The late great Tony Judt delivered this call-to-arms at the Boston College on February 6, 2007.
Tony Judt, the Erich Maria Remarque Professor of European Studies at New York University, asserts that tenured university academics have a social obligation to “speak the truth in the public place.” In this Lowell Humanities Series lecture, he warns that public pressures and contemporary mores inhibit today’s intellectuals from espousing unpopular views. Controversial for advocating a combined Israeli-Palestinian state, Judt frequently contributes to the New York Review of Books and the Times Literary Supplement. His most recent book is Postwar: A History of Europe Since 1945 (Penguin Press, 2005).
I was reluctant to review this book. With all the dramatic developments in the Middle East today—the ISIS crisis, the siege of Kobanê, the deepening nightmare in Syria, the escalating repression in Egypt, the fate of Tunisia’s democratic transition, the sectarianization of regional conflicts driven by the Saudi-Iranian rivalry—delving back into the 2003 invasion of Iraq seemed rather less than urgent. It’s hard enough just to keep up with the events unfolding day-to-day in the region. Reading—let alone reviewing—a detailed study of the internal processes that led to the United States toppling Saddam Hussein over a decade ago seemed remote, if not indeed a distraction.
But I’m glad I set these reservations aside and took the assignment. This forcefully argued and meticulously researched (with no fewer than 1,152 footnotes, many of which are full-blown paragraphs) book turns out to be enormously relevant to the present moment, on at least three fronts:
The US Senate report on CIA torture has brought back into focus the rogues gallery of the Bush-Cheney administration—the same cast of characters who engineered the 2003 Iraq invasion. This book shines a heat lamp on that dark chapter and many of its protagonists.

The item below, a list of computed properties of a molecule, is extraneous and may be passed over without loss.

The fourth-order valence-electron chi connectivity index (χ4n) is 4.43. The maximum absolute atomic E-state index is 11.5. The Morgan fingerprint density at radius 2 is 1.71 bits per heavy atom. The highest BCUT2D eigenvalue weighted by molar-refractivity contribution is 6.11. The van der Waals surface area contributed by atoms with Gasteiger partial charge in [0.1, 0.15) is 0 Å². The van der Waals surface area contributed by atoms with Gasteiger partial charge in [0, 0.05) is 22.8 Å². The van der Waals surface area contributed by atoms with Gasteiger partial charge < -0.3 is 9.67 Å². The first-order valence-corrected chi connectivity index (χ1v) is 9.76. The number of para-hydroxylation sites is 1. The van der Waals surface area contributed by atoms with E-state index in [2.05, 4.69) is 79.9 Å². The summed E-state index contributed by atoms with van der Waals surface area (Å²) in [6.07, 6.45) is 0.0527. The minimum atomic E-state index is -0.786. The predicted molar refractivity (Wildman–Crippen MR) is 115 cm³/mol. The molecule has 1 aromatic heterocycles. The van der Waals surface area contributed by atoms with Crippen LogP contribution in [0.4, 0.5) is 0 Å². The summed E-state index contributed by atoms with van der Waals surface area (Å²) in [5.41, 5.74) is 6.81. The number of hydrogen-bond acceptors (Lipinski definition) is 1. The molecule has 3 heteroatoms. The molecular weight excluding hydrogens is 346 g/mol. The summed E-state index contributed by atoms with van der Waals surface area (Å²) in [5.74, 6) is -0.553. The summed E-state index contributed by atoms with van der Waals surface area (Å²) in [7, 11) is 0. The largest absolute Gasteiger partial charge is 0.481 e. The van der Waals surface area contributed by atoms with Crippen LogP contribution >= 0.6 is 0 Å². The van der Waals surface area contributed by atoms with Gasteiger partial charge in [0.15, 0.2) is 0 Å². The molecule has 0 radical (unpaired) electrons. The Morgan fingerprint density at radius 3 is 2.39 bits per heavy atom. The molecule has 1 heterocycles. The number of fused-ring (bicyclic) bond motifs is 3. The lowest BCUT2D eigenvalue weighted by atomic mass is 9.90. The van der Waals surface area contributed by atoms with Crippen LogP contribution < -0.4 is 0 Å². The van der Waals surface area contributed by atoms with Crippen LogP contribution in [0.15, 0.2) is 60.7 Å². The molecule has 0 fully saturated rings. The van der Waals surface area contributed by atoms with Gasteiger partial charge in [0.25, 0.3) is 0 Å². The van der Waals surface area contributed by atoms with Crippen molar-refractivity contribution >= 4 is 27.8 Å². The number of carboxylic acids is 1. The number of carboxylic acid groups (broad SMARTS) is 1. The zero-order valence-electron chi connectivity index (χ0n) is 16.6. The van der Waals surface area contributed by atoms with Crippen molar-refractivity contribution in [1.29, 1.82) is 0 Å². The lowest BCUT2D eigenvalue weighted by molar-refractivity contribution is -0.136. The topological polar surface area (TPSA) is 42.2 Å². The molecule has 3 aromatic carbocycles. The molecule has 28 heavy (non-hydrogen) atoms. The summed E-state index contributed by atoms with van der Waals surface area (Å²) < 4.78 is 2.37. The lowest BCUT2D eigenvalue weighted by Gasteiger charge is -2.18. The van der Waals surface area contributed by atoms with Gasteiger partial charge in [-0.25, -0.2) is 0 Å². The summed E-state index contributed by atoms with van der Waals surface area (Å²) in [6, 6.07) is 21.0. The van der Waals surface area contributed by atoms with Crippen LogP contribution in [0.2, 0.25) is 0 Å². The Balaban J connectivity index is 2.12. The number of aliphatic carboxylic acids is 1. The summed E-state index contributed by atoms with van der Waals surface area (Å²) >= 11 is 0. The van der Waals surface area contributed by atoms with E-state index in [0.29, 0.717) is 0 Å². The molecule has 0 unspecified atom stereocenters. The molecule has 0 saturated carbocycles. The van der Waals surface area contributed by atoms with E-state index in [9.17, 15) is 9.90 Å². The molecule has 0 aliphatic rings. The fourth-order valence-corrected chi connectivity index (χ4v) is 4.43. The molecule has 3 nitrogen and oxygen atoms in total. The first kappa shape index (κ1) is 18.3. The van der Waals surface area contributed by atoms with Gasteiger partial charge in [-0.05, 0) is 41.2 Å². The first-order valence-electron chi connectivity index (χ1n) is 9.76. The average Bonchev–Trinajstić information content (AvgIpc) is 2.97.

There is talk of a neoconservative comeback in Washington. This thoroughly discredited but zombie-like group are now angling for the ear of Hillary Clinton, who might be the next US president. Ahmad’s book provides a marvelously illuminating anatomy of the neocons, which has lessons that apply directly to this movement’s potentially ominous next chapter.
Yale historian Timothy Snyder discusses his remarkable collaboration with Tony Judt on Christopher Lydon’s excellent Radio Open Source. The result of Snyder’s extended interviews with Judt was recently published as Thinking the Twentieth Century.
Tony Judt’s Ill Fares The Land: A Treatise On Our Present Discontents is an elegantly crafted elegy for the postwar consensus and a concise and erudite statement by a towering public intellectual of political wisdom accumulated over a lifetime of achivement. Its intended audience is ‘youths on both sides of Atlantic,’ who are too leery of civic engagement because of their disillusionment with politics and suspicion of government. Judt aims to invigorate their interest with challenging ideas and a practical project for political transformation. He offers no utopia, but an alternative that is ‘better than anything else to hand.’ He makes a case for social democracy, a form of government that can play an enhanced role without threatening liberties.